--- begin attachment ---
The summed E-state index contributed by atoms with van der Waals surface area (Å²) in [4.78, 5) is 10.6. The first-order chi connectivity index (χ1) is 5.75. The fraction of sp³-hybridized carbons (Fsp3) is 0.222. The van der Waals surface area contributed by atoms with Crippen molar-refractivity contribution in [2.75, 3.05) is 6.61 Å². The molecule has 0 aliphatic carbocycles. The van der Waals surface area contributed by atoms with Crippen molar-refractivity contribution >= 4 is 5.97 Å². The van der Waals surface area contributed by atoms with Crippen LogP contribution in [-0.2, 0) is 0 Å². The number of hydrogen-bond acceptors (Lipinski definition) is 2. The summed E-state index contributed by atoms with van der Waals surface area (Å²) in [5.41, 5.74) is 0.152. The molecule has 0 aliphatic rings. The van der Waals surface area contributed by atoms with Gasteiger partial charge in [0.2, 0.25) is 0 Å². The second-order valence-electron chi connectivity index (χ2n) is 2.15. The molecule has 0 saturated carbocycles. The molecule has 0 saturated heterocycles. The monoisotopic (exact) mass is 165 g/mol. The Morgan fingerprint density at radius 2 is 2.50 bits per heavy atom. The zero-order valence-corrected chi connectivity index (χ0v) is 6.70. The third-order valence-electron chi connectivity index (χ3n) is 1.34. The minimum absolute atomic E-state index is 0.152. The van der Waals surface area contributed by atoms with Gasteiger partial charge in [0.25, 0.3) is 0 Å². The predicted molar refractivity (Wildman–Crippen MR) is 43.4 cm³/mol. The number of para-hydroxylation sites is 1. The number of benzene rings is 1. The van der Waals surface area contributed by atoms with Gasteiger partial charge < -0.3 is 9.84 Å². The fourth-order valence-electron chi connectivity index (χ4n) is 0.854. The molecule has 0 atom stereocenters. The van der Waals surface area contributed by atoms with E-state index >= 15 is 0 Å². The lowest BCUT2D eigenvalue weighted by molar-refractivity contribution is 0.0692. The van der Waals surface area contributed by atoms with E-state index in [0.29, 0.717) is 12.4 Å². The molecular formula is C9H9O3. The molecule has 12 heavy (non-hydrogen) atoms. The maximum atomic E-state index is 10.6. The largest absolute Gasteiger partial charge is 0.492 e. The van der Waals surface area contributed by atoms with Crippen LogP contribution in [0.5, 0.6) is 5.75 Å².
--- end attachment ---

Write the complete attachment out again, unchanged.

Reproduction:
The summed E-state index contributed by atoms with van der Waals surface area (Å²) in [4.78, 5) is 10.6. The first-order chi connectivity index (χ1) is 5.75. The fraction of sp³-hybridized carbons (Fsp3) is 0.222. The van der Waals surface area contributed by atoms with Crippen molar-refractivity contribution in [2.75, 3.05) is 6.61 Å². The molecule has 0 aliphatic carbocycles. The van der Waals surface area contributed by atoms with Crippen molar-refractivity contribution >= 4 is 5.97 Å². The van der Waals surface area contributed by atoms with Crippen LogP contribution in [-0.2, 0) is 0 Å². The number of hydrogen-bond acceptors (Lipinski definition) is 2. The summed E-state index contributed by atoms with van der Waals surface area (Å²) in [5.41, 5.74) is 0.152. The molecule has 0 aliphatic rings. The van der Waals surface area contributed by atoms with Gasteiger partial charge in [0.2, 0.25) is 0 Å². The second-order valence-electron chi connectivity index (χ2n) is 2.15. The molecule has 0 saturated carbocycles. The molecule has 0 saturated heterocycles. The monoisotopic (exact) mass is 165 g/mol. The Morgan fingerprint density at radius 2 is 2.50 bits per heavy atom. The zero-order valence-corrected chi connectivity index (χ0v) is 6.70. The third-order valence-electron chi connectivity index (χ3n) is 1.34. The minimum absolute atomic E-state index is 0.152. The van der Waals surface area contributed by atoms with Gasteiger partial charge in [0.25, 0.3) is 0 Å². The predicted molar refractivity (Wildman–Crippen MR) is 43.4 cm³/mol. The number of para-hydroxylation sites is 1. The number of benzene rings is 1. The van der Waals surface area contributed by atoms with Gasteiger partial charge < -0.3 is 9.84 Å². The fourth-order valence-electron chi connectivity index (χ4n) is 0.854. The molecule has 0 atom stereocenters. The van der Waals surface area contributed by atoms with E-state index >= 15 is 0 Å². The lowest BCUT2D eigenvalue weighted by molar-refractivity contribution is 0.0692. The van der Waals surface area contributed by atoms with E-state index in [0.29, 0.717) is 12.4 Å². The molecular formula is C9H9O3. The molecule has 12 heavy (non-hydrogen) atoms. The maximum atomic E-state index is 10.6. The largest absolute Gasteiger partial charge is 0.492 e. The van der Waals surface area contributed by atoms with Crippen LogP contribution in [0.5, 0.6) is 5.75 Å².